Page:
Seafood, and lobster in particular, are big business in Nova Scotia. An interesting experience to learn about the lobster industry is at Hall’s Harbour Lobster Pound, which is located right on the famed Bay of Fundy. Here you can take a tour of the facility, while also getting to pick your own live lobster that will be prepared and delivered to your table. After lunch, this is a great place to take a stroll on the beach if the tide is out. You’ll also see a slew of fishing vessels on the harbor floor patiently waiting for the tide to rise.
Walking along the harbor pier in downtown Halifax is a must! The views, public art, street performers, shops and restaurants make this a lively place to explore.
A couple blocks up from the harbor are streets full of additional shopping and restaurants. Continuing straight up the hill is a Halifax landmark, the Citadel National Historic Site. This large hill overlooking the harbor below is what led the British to found the town in 1749. The sweeping views are definitely worth the walk up.
If you’re interested in Titanic History, be sure to check out the Maritime Museum of the Atlantic. Here you will find that Halifax has many ties to the tragedy of 1912. About 5km from the museum is the Fairview Cemetery, where over 100 victims were laid to rest in an ensemble that represents the shape of a ship.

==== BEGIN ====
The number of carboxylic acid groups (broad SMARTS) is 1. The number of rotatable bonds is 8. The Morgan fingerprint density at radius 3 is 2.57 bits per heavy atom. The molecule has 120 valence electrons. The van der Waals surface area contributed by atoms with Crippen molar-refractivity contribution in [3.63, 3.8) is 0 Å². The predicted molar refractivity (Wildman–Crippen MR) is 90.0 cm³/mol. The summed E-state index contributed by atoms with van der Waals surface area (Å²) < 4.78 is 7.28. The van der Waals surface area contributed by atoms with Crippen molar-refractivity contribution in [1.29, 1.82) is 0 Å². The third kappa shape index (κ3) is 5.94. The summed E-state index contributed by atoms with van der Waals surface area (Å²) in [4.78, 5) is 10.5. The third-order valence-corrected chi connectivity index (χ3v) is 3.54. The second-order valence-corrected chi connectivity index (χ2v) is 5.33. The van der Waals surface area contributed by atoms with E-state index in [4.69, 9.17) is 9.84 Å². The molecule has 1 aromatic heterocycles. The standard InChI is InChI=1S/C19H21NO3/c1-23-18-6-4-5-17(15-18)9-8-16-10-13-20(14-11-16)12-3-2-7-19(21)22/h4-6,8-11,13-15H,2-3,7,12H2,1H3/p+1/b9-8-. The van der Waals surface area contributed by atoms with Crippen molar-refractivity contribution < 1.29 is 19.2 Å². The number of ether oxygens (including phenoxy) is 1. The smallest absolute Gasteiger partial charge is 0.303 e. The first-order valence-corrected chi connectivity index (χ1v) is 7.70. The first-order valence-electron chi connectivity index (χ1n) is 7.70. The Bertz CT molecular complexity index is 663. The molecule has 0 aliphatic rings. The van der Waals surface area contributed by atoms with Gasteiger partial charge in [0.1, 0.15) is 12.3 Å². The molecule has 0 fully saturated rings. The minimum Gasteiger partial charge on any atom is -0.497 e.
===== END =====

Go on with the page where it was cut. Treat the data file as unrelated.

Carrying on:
PEGGY’S COVE – One of the most popular places to visit in Nova Scotia
Peggy’s Cove and its lighthouse is probably one of the most popular places in the province, and for good reason. The idyllic village is utterly charming and the photographic opportunities are boundless.
Click the following link for a video and more information on visiting Peggy’s Cove.
CAPE BRETON and the CABOT TRAIL
Within the national park there are miles of hiking and walking trails, half a dozen beaches, eight campgrounds, and many spectacular waterfalls. Cape Breton is also well known for the Cabot Trail, one of Canada’s most famous drives. Along this stunning stretch of road you’ll experience jaw dropping ocean views, quaint villages and amazing restaurants serving fresh seafood. The trail is particularly popular in autumn when visitors come to marvel at the fall colors.
Well that’s a look at my top-10 places to visit in Nova Scotia. If you have any questions, or would like information about visiting any of these places, please leave a comment below. Click the following link if you’d like a more detailed guide to doing a Nova Scotia Road trip.